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Four counties, including Los Alamos, three municipalities, six tribes and 415 community anchor institutions are forging their mark on the high-speed Internet map.
A $10.6 million grant from the American Recovery and Reinvestment Act will provide broadband services in the Regional Economic Development Initiative or REDI. Los Alamos County, Rio Arriba County, the City of Española, Santa Fe County, the City of Santa Fe, Taos County and Town of Taos are part of the initiative.
REDI Net or Northern Regional Economic Development Initiative, along with Kit Carson Electric and the Santa Fe Regional Telecom Coalition, are members of REDI Open Networks. They will provide high-speed bandwidth to community anchor institutions and last-mile providers, offer multiple options for transport and allow last-mile providers to access new markets.
“This is a middle-mile project,” Laura Gonzales, county IT manager, said, “putting infrastructure between communities and directly to 123 community anchor institutions such as schools, hospitals, universities, public safety and libraries and other community government infrastructures. This is a partnerships between tribal, city and county governments and it’s going to be a tremendous benefit because it is going to bring connectivity between communities that either do not have fiber infrastructure or what they do have is too expensive to utilize.”
She said being a middle-mile project means services will not be provided directly to end users such as homes. Only anchor institutions will receive the broadband services. However, end providers can get into the open network and eventually provide that to homes, Gonzales said.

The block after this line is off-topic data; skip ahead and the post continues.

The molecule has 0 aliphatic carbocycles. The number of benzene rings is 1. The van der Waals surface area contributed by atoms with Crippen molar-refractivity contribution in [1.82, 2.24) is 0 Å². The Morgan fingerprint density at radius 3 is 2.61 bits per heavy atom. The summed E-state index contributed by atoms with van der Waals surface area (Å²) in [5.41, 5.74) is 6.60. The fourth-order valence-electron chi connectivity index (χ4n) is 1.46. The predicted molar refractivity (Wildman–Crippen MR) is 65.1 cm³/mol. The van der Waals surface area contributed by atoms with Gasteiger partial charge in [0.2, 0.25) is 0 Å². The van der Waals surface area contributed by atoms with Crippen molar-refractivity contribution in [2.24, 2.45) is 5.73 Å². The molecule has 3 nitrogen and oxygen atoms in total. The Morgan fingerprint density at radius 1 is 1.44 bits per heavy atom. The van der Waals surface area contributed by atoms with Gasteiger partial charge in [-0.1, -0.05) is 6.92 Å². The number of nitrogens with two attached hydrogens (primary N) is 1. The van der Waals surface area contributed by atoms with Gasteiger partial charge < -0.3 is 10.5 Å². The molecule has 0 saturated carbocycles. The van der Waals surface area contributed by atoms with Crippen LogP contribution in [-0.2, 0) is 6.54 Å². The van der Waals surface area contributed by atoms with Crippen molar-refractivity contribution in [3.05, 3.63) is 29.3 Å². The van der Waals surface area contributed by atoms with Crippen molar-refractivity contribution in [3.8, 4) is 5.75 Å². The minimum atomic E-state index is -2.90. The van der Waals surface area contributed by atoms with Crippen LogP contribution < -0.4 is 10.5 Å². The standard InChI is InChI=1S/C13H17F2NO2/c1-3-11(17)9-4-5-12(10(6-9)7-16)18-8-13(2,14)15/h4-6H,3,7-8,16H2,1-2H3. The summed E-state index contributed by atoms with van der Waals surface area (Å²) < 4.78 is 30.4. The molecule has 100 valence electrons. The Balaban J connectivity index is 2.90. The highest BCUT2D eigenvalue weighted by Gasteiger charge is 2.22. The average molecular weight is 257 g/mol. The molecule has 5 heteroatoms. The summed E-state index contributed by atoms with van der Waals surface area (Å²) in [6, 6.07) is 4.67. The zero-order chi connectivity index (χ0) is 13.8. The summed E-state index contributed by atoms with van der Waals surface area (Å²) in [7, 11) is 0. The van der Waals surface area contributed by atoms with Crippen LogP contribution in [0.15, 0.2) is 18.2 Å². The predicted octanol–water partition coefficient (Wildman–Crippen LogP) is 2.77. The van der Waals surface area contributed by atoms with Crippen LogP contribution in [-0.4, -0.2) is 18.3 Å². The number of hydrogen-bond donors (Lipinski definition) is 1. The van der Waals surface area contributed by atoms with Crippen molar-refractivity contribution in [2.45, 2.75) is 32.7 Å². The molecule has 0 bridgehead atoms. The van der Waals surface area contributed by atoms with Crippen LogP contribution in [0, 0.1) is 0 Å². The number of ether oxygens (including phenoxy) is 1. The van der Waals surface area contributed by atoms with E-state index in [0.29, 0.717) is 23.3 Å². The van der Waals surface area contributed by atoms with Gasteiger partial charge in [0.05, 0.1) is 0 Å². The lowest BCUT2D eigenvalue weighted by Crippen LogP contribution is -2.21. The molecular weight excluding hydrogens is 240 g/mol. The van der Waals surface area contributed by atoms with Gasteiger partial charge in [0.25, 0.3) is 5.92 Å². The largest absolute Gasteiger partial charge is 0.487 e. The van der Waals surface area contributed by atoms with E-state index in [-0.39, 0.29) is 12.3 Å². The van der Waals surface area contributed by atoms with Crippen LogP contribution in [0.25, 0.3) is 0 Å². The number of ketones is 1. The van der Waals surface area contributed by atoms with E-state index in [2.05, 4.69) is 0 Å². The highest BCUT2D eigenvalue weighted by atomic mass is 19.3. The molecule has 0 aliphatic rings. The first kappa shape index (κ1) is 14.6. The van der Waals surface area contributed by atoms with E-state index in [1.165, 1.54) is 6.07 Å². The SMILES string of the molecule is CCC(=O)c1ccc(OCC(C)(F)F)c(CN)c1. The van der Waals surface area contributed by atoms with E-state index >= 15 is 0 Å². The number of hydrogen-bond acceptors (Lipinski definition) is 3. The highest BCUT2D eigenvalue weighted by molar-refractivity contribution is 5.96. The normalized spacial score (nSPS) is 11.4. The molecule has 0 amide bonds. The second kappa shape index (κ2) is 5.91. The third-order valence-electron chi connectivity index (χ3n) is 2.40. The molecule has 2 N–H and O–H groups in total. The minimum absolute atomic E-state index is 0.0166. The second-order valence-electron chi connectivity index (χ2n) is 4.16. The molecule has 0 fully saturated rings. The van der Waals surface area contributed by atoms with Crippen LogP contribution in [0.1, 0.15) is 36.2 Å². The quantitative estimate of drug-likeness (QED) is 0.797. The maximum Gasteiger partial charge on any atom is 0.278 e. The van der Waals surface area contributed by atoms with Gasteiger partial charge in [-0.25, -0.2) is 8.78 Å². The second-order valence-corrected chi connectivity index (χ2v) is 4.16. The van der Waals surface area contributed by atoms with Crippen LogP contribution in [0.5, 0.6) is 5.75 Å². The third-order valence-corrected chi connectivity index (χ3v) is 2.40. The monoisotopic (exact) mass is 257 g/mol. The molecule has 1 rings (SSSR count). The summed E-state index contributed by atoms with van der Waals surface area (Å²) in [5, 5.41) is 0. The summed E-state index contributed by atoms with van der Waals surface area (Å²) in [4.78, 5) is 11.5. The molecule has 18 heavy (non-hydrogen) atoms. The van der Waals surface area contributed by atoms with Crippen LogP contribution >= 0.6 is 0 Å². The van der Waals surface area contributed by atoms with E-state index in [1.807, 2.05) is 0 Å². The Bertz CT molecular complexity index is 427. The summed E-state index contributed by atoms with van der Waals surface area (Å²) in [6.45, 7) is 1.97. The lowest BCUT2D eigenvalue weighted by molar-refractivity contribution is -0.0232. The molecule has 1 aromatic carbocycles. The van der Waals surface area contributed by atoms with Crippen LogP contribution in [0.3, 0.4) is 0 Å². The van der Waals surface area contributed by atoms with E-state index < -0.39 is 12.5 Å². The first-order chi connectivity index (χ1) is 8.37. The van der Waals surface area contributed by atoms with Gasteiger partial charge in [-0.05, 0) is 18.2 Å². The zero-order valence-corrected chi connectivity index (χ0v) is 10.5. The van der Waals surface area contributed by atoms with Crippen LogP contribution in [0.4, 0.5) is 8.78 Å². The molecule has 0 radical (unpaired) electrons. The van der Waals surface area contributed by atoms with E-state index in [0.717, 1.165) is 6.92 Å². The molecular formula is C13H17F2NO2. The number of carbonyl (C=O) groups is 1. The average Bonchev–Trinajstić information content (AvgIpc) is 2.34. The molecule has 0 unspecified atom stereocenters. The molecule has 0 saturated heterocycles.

Construction is expected to get started in early 2011. Monica Abeita, REDI program manager, said an environmental assessment needs to be conducted and a contractor should be selected in the next 60 days.
“This is a fiber-optic backbone that is going to start north from Santa Fe, through Tesuque and Pojoaque Pueblos up to Española and then split and go to Los Alamos,” said Ed Burckle, executive director of the Regional Development Corporation. It will provide support in several areas.
Education, which includes distance learning, high-technology and gateways to New Mexico’s supercomputer for colleges
Health care, which involves telemedicine, emergency medical record and patient monitoring; public safety, Radio over Fiber for remote areas, enhanced security and reliability for communications, video streaming and conferencing
Economic development such as high-technology, media and renewable energy, home-based/location neutral businesses and energy such as smart metering, distributed generation, communications network
“Winning this broadband grant is a major shot in the arm for Northern New Mexico … Economic development in the U.S. is done on a regional basis and the broadband grant demonstrates the value of developing regional partnerships,” Burckle said.
Burckle likened broadband to the interstate highway system in the late 1950s and ‘60s. Interstates provided greater access to markets as a speed advantage to communities that were on the roadways.
“A similar condition exists today for communities that have access to broadband,” he said. “This grant should help Northern New Mexico bridge the digital divide we find in the U.S. between urban areas that have access to broadband and largely rural areas that don’t have access to fiber. ”
Abeita said the network will allow people to tap into it at a lower price and competition should drive prices down. Several counties and agencies made matching contributions, including Los Alamos County. The county provided $400,000 in cash and donated $625,000 in-kind. Abeita said the county already has some broadband.
Kirsten Laskey can be reached at email@example.com